Let Me In
This Remake Has Teeth…Sort Of
Starring: Chloe Moretz, Kodi Smit-McPhee
By Robert Patrick
“Let The Right One In”, a Swedish vampire movie where mood and suspense coexist in a shadowy tandem, should be, by all accounts, immune to remake territory. Unfortunately, because Americans think reading subtitles are as deadly as staring into the eyes of Medusa, Hollywood thought this re-imagination was a necessary evil. And while I’m glad they didn’t butcher the original with their bloody maws, I still cant, no matter how hard I think about it, find a reason to suggest seeing this remix over the original record. Also, why go with the title “Let Me In”? To me, this moniker sounds like a romantic comedy, urging someone to let them into their heart. Gross.
Set in nineteen-eighties America, where president Reagan is made up of pulsating pixels on fuzzy snow-globe televisions, and the sky of New Mexico is forever hushed by vapid strokes of dry grays, lives a despondent twelve-year old girl named Abby. In the same apartment complex lives Owen, a young boy, about the same age as the aforementioned girl, who also wallows in adolescent confusion. The two of them engage in a most unusual friendship, where, due to Abby’s affliction, their lives becomes impossibly complicated.
The atmosphere in “Let Me In” is repeatedly speckled with charcoal blacks and cobblestone whites. There is nothing even remotely close to looking placid or innocuous about this clammy marriage of destitute buildings and a sky that is siphoned of color. The mood is definitely palpable, thank goodness, because this story relies on atmosphere as its very macabre pulse. When the film skulks about in these morose shadows, the story works, because there is a sense of uncertainty and, during times of sentience, a sweet sort of darkness.
The original film is an ode to the intangible nature of childhood naiveté; the power of emotion that children possess, but are unable to harness, due to their lack of cognitive prowess. In its rawest and most organic form, love and hatred are clumsy and jagged-rock beds. As an adult, one can, but not always, become well-versed in acknowledging these passions. A child, however, knows not how to positively identify these feelings let alone rebuke them. This is where “Let the Right One In” succeeded. There is a subtle fear that builds, like a ball of coagulated anxiety, until you’re left spun with introspection.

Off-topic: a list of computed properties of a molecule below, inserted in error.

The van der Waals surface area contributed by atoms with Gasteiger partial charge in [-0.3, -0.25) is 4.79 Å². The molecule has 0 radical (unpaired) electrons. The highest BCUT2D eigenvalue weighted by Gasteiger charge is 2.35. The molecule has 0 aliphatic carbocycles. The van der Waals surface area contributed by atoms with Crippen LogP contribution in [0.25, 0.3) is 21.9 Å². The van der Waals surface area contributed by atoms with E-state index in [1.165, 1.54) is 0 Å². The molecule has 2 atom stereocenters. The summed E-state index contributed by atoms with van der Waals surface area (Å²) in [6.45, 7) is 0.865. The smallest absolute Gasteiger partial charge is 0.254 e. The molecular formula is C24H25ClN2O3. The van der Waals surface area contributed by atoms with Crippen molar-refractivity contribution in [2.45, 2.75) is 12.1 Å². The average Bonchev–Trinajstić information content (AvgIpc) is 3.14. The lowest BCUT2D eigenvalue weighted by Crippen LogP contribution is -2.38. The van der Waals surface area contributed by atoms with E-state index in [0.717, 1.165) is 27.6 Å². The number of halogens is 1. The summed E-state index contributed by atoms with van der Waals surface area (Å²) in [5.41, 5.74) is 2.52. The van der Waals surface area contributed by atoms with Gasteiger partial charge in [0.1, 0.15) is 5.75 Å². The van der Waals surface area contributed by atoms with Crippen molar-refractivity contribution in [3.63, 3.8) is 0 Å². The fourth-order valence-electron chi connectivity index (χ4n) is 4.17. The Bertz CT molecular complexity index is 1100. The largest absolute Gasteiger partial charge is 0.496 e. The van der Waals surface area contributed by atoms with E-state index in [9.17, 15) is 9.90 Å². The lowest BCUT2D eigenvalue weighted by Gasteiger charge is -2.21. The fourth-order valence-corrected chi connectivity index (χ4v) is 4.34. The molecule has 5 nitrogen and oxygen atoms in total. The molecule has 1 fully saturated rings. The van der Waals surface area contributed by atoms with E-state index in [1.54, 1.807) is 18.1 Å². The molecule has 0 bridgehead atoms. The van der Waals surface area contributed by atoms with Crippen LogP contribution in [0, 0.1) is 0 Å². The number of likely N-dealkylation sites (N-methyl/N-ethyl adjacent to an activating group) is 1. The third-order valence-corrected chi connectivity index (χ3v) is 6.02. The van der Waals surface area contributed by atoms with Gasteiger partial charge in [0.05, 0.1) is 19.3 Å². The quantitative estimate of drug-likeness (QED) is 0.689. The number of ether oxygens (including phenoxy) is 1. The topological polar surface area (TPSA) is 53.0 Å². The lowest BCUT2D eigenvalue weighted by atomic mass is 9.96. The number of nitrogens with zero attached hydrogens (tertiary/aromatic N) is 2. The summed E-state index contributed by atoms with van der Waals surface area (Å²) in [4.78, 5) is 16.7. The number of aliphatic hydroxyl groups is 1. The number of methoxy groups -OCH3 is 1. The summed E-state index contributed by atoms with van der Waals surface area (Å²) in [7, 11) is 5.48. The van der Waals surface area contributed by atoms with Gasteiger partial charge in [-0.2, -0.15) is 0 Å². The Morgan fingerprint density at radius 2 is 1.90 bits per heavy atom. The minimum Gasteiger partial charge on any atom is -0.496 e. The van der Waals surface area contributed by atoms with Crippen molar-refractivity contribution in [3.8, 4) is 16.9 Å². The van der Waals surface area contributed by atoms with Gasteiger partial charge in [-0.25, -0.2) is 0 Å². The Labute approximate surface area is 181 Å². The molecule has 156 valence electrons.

Director Matt Reeves’ take on the Swedish film is an amiable one, and he largely succeeds due to the film’s muted palette and subdued dialogue. A lot of this film is poetically beautiful. Whenever Reeves switches on the violence, however, it’s almost akin to someone walking into a museum with a foghorn – it’s perfectly distracting and wholly unnecessary. The CGI is completely piteous when used. The dancing baby, from the early years of computer animation, looks light years better than this pulpy-batch of special effects. It’s a shame, considering that the story really doesn’t require this sort of gratuitous behavior in the first place. You wouldn’t shoehorn thirty-gallons of blood into “Rosemary’s Baby” just because you had the money to. Then again, American audiences feed off of shock and throw away suspense like excess fat on a steak.
The two leads in the film, Chloe Moretz and Kodi Smit-McPhee, do a fantastic job of playing off of each other. The integrity of the film rests on their scrawny adolescent shoulders, and they still, despite the dense muck that weighs the film down, are able to briskly move out from under it. Moretz’s coy vocal tics lacquer the film, in a weird decoupage of intimidation and sweetness, that works to an outstanding degree. You understand the volatile hostility that lurks beneath this diminutive vessel of flesh. Meanwhile, Smit-McPhee embodies the damp fuse of adolescent confusion. The two young actors are great together. The supporting cast, including that of the fantastic Richard Jenkins, also patch up a perforated remake.
And while the first film is better as a whole, this picture is great because of the way it filters out the saccharine of the nineteen-eighties and injects the era instead with defused colors that would make the lead of a pencil seem neon in comparison. If there ends up being a director’s cut, without the atrocious CGI, I would be enamored with this film slightly more than I am today. As it stands, there is no reason, other than being completely lazy, to not see the original Swedish film.